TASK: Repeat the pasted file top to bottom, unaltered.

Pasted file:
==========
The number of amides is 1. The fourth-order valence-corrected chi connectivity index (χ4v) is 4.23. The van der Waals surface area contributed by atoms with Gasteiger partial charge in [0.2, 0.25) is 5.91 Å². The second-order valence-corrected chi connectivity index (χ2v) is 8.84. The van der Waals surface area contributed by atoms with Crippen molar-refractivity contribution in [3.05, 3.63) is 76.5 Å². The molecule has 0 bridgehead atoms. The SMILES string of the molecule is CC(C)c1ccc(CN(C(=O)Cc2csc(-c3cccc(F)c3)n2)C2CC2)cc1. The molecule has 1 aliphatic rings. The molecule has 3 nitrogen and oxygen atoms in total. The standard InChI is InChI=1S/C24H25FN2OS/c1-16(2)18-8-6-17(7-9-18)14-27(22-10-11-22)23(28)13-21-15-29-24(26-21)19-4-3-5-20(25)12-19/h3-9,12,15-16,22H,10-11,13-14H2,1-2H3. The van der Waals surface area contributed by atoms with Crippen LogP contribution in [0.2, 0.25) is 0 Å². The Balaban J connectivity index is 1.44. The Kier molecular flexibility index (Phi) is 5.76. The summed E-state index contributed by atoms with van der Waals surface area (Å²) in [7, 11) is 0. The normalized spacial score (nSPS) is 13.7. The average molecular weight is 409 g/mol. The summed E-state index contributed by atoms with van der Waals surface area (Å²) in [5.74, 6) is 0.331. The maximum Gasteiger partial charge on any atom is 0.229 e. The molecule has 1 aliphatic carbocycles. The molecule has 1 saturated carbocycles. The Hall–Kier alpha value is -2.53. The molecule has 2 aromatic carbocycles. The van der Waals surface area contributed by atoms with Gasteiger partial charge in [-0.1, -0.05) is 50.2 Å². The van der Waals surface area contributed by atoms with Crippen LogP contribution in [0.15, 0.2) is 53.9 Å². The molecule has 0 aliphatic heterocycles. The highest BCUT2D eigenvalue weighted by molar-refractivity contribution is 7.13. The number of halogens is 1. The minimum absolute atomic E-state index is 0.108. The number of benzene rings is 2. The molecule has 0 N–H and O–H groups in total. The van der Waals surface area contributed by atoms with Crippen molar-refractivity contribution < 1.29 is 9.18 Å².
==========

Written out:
The number of amides is 1. The fourth-order valence-corrected chi connectivity index (χ4v) is 4.23. The van der Waals surface area contributed by atoms with Gasteiger partial charge in [0.2, 0.25) is 5.91 Å². The second-order valence-corrected chi connectivity index (χ2v) is 8.84. The van der Waals surface area contributed by atoms with Crippen molar-refractivity contribution in [3.05, 3.63) is 76.5 Å². The molecule has 0 bridgehead atoms. The SMILES string of the molecule is CC(C)c1ccc(CN(C(=O)Cc2csc(-c3cccc(F)c3)n2)C2CC2)cc1. The molecule has 1 aliphatic rings. The molecule has 3 nitrogen and oxygen atoms in total. The standard InChI is InChI=1S/C24H25FN2OS/c1-16(2)18-8-6-17(7-9-18)14-27(22-10-11-22)23(28)13-21-15-29-24(26-21)19-4-3-5-20(25)12-19/h3-9,12,15-16,22H,10-11,13-14H2,1-2H3. The van der Waals surface area contributed by atoms with Crippen LogP contribution in [0.2, 0.25) is 0 Å². The Balaban J connectivity index is 1.44. The Kier molecular flexibility index (Phi) is 5.76. The summed E-state index contributed by atoms with van der Waals surface area (Å²) in [7, 11) is 0. The normalized spacial score (nSPS) is 13.7. The average molecular weight is 409 g/mol. The summed E-state index contributed by atoms with van der Waals surface area (Å²) in [5.74, 6) is 0.331. The maximum Gasteiger partial charge on any atom is 0.229 e. The molecule has 1 aliphatic carbocycles. The molecule has 1 saturated carbocycles. The Hall–Kier alpha value is -2.53. The molecule has 2 aromatic carbocycles. The van der Waals surface area contributed by atoms with Gasteiger partial charge in [-0.1, -0.05) is 50.2 Å². The van der Waals surface area contributed by atoms with Crippen LogP contribution in [0.15, 0.2) is 53.9 Å². The molecule has 0 aliphatic heterocycles. The highest BCUT2D eigenvalue weighted by molar-refractivity contribution is 7.13. The number of halogens is 1. The minimum absolute atomic E-state index is 0.108. The number of benzene rings is 2. The molecule has 0 N–H and O–H groups in total. The van der Waals surface area contributed by atoms with Crippen molar-refractivity contribution < 1.29 is 9.18 Å².